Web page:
Experiential marketing: How to do it right

It’s harder than ever nowadays to cut through the digital noise online and effectively market your product or service. Coupled with that, both Generation Z and Millennials put a greater emphasis on experiences over material wealth, and this has to dictate how we choose to carry out our marketing going forward.

Research has shown that Gen Z are mobile natives, rather than pioneers, and prefer brands that feel authentic. With all things considered, experiential marketing would appear to tick all the boxes.

Experiential marketing engages consumers through branded experiences; ‘live’ marketing, if you like. These experiences spark an emotional response, which has a longer lasting effect on the audience and, hopefully, converts into customer loyalty a little later down the line.

Successful experiential marketing makes the best of both worlds, as people should be inspired to share the experience with their friends and colleagues both online (which is obviously native to Gen Z) and offline (which symbolises the authenticity they desire).

What does experiential marketing look like?

It could be a pop-up shop or some sort of installation, which may or may not be linked to an existing event. Many experiential marketing campaigns run off the back of existing events or notable periods that people can relate to, such as national or international awareness days.

A word of warning; you can’t expect to do one event and have the customers queuing up. The purpose of experiential marketing is to create excitement and interest, from which brand awareness and trust can gradually grow.

You may remember these campaigns from recent years:

WWF: #StopWildlifeTrafficking
The WWF and The People’s Postcode Lottery produced a life-size elephant hologram that roamed the streets of London for a week. The idea was to raise awareness around animal trafficking and how, when people can’t see something happening in front of them, they tend not to do anything about it.

Amnesty International: ‘Glass Box’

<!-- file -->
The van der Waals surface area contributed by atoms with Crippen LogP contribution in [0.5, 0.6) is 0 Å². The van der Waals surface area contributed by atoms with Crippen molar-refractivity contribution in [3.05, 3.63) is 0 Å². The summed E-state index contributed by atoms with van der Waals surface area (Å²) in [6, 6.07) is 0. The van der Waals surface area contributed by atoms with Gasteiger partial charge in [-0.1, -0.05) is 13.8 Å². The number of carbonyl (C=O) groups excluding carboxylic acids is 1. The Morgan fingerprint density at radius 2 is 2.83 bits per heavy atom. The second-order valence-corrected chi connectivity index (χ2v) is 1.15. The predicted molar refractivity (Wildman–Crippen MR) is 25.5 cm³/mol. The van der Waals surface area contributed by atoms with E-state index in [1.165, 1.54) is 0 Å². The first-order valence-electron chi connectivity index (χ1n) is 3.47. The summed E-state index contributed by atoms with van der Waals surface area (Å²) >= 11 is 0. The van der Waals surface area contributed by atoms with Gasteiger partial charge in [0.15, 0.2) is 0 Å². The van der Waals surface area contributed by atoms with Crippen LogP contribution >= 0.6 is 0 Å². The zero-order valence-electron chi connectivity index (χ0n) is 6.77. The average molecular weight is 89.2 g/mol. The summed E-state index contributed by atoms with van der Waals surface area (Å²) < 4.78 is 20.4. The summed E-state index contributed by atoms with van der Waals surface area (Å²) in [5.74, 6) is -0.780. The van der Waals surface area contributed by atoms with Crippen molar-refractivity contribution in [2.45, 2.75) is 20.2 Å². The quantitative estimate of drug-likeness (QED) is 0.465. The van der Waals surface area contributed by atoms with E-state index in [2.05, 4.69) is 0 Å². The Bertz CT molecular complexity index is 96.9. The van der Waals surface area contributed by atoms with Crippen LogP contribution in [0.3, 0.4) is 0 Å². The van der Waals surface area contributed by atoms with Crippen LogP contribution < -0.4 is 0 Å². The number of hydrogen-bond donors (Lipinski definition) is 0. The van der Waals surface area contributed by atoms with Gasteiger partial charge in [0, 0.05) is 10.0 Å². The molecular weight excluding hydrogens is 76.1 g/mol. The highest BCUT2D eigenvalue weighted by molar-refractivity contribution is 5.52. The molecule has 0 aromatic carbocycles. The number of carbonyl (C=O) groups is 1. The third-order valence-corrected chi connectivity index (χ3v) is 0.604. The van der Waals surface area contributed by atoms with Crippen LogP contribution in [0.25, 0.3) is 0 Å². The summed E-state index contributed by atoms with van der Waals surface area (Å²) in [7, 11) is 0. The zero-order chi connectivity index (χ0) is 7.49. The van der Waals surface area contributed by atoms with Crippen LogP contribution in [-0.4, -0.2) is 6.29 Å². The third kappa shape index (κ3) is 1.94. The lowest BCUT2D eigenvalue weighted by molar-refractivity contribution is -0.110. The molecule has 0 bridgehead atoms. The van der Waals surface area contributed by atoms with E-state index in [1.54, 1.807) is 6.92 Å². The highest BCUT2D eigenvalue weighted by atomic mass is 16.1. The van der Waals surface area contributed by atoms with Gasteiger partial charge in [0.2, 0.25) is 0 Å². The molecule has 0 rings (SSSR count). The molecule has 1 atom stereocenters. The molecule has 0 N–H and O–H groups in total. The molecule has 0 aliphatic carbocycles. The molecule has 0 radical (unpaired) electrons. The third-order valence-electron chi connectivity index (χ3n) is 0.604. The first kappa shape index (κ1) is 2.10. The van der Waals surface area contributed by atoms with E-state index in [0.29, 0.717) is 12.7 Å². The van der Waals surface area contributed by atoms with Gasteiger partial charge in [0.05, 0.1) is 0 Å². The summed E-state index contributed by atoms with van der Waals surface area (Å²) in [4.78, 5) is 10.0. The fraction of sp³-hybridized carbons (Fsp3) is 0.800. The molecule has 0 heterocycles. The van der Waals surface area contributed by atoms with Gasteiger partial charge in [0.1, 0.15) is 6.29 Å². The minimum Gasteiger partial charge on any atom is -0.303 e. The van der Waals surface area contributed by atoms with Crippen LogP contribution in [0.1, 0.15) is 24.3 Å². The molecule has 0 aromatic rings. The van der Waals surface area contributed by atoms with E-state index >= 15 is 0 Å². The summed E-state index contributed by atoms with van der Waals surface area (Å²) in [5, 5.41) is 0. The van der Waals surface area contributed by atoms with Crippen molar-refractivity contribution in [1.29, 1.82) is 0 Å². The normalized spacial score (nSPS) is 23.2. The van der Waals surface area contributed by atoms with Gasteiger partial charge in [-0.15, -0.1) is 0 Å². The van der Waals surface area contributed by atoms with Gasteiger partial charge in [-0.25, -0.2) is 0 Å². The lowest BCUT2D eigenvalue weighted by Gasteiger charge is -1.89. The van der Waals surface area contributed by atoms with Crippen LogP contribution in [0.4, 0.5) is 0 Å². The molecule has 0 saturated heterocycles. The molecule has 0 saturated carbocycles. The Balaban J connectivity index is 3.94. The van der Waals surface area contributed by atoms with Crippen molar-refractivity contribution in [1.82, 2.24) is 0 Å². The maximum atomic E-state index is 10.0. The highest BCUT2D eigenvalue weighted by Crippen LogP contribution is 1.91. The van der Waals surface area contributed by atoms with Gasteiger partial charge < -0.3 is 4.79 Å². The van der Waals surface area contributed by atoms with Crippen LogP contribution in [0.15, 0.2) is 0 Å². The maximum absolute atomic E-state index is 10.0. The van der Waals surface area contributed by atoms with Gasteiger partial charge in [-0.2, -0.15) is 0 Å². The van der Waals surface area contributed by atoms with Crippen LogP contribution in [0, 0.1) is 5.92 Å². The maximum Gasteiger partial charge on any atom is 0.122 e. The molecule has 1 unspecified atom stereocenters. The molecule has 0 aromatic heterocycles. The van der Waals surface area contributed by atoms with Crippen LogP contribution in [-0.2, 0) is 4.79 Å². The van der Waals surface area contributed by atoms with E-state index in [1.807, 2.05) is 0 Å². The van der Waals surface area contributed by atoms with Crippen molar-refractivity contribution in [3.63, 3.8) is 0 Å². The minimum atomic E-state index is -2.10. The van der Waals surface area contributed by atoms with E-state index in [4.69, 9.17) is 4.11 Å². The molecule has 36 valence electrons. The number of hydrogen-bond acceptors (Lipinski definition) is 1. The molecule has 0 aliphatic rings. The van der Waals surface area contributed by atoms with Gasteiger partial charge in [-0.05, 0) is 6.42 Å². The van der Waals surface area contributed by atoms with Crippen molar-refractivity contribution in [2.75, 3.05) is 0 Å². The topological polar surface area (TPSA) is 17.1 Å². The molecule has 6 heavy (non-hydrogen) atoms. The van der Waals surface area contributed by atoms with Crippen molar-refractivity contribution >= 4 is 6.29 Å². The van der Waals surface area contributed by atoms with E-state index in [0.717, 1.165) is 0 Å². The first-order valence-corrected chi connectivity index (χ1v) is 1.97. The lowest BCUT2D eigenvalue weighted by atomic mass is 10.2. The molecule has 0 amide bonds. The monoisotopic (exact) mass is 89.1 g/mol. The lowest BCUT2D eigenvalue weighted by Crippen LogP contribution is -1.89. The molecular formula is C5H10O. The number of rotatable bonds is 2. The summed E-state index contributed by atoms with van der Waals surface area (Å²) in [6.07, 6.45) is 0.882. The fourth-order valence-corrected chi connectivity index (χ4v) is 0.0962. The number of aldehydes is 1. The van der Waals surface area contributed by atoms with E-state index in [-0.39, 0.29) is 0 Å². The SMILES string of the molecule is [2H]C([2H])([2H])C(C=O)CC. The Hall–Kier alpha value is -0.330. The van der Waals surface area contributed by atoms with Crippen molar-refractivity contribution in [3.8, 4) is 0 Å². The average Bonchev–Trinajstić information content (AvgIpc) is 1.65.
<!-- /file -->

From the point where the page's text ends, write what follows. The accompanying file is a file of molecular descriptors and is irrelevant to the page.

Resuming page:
We’re sure you’ll remember this one. Amnesty International asked families to spend the weekend in a glass box in London in order to raise awareness of the inhumane treatment of refugees and their children at the hands of the UK government.

Ikea: Bath Boats Drive
Did you see Ikea’s boats on the Thames to promote the opening of the brand’s new Greenwich store? The boats were modelled on one of their bath boats and collected plastic and rubbish from the river before using the waste to make an upcycled sculpture for the new store.

Things to consider for a successful experiential marketing event

Grab the audience’s attention…
In order to do this, you need to make sure your campaign fits your audience demographic. Do your research – get to know your audience and what makes them tick. A campaign for a group of Gen Z’s is going to have to tick different boxes to a campaign for a 50 plus market. Don’t just reuse an old campaign for a new audience; it won’t work!

… And keep it!
Memorable, unique and engaging are probably the three most important features of a successful campaign. Once you understand your audience, your goals and the key message you want to get across, then you can have a lot of fun creating something that’s not only going to have a long lasting effect on your audience, but which they’ll want to share and make a bit of a song and dance about! However ‘crazy’ you decide to go, always make sure that your key message is crystal clear and not lost in the excitement.

Get the right influencers involved
In 2019, influencers are key to marketing. Have a think about who could best represent your brand. Perhaps a celebrity or perhaps a local person of significance?

Make sure the marketing represents you as a company
What is important to your brand? Is it your green policies? Is it the care you give your customers? Make sure your campaign echoes this. For example, could you use a special day, such as Valentine’s day, to do something around your customer care? Perhaps there is an existing event that fits your brand well and where your desired audience are already gathered? It could be a festival or a lecture into climate change.

Remember your existing customers
When enticing new customers, don’t forget your loyal ones! Looking after your existing customers also shows your new customers how they can expect to be treated.

If you’re inspired to give experiential marketing a go, but require some support, then please don’t hesitate to get in touch. We’d love to hear from you.

By |2019-10-24T14:57:51+00:00October 24th, 2019|Event Management|0 Comments